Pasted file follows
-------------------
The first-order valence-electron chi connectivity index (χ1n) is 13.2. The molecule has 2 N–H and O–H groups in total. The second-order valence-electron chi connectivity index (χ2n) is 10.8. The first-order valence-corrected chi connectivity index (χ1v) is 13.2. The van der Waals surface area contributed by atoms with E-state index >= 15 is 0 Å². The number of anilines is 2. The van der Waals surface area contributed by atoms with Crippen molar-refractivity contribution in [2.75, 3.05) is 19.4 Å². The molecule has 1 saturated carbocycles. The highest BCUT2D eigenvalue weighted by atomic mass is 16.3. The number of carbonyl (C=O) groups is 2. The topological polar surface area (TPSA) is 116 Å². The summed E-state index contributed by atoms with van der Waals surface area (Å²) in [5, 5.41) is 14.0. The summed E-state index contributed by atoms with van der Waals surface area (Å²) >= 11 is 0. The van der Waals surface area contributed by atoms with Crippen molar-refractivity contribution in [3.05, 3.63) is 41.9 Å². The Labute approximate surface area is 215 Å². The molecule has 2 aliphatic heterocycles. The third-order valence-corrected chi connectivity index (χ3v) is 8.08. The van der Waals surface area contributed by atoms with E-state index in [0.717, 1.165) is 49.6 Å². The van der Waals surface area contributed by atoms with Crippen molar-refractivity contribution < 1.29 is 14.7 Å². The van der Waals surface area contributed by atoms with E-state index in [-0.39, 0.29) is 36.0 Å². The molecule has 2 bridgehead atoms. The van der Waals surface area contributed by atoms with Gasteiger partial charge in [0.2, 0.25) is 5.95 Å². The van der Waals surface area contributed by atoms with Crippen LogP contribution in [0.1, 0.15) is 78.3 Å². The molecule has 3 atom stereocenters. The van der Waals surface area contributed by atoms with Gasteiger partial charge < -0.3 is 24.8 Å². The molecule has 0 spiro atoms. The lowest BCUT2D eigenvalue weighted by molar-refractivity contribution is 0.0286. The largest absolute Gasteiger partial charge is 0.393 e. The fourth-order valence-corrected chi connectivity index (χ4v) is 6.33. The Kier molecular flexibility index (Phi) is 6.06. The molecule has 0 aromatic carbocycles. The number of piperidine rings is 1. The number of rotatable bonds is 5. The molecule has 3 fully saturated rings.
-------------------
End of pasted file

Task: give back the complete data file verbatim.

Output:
The first-order valence-electron chi connectivity index (χ1n) is 13.2. The molecule has 2 N–H and O–H groups in total. The second-order valence-electron chi connectivity index (χ2n) is 10.8. The first-order valence-corrected chi connectivity index (χ1v) is 13.2. The van der Waals surface area contributed by atoms with E-state index >= 15 is 0 Å². The number of anilines is 2. The van der Waals surface area contributed by atoms with Crippen molar-refractivity contribution in [2.75, 3.05) is 19.4 Å². The molecule has 1 saturated carbocycles. The highest BCUT2D eigenvalue weighted by atomic mass is 16.3. The number of carbonyl (C=O) groups is 2. The topological polar surface area (TPSA) is 116 Å². The summed E-state index contributed by atoms with van der Waals surface area (Å²) in [5, 5.41) is 14.0. The summed E-state index contributed by atoms with van der Waals surface area (Å²) >= 11 is 0. The van der Waals surface area contributed by atoms with Crippen molar-refractivity contribution in [3.05, 3.63) is 41.9 Å². The Labute approximate surface area is 215 Å². The molecule has 2 aliphatic heterocycles. The third-order valence-corrected chi connectivity index (χ3v) is 8.08. The van der Waals surface area contributed by atoms with E-state index in [0.717, 1.165) is 49.6 Å². The van der Waals surface area contributed by atoms with Crippen molar-refractivity contribution < 1.29 is 14.7 Å². The van der Waals surface area contributed by atoms with E-state index in [-0.39, 0.29) is 36.0 Å². The molecule has 2 bridgehead atoms. The van der Waals surface area contributed by atoms with Gasteiger partial charge in [0.2, 0.25) is 5.95 Å². The van der Waals surface area contributed by atoms with Crippen LogP contribution in [0.1, 0.15) is 78.3 Å². The molecule has 3 atom stereocenters. The van der Waals surface area contributed by atoms with Gasteiger partial charge < -0.3 is 24.8 Å². The molecule has 0 spiro atoms. The lowest BCUT2D eigenvalue weighted by molar-refractivity contribution is 0.0286. The largest absolute Gasteiger partial charge is 0.393 e. The fourth-order valence-corrected chi connectivity index (χ4v) is 6.33. The Kier molecular flexibility index (Phi) is 6.06. The molecule has 0 aromatic carbocycles. The number of piperidine rings is 1. The number of rotatable bonds is 5. The molecule has 3 fully saturated rings.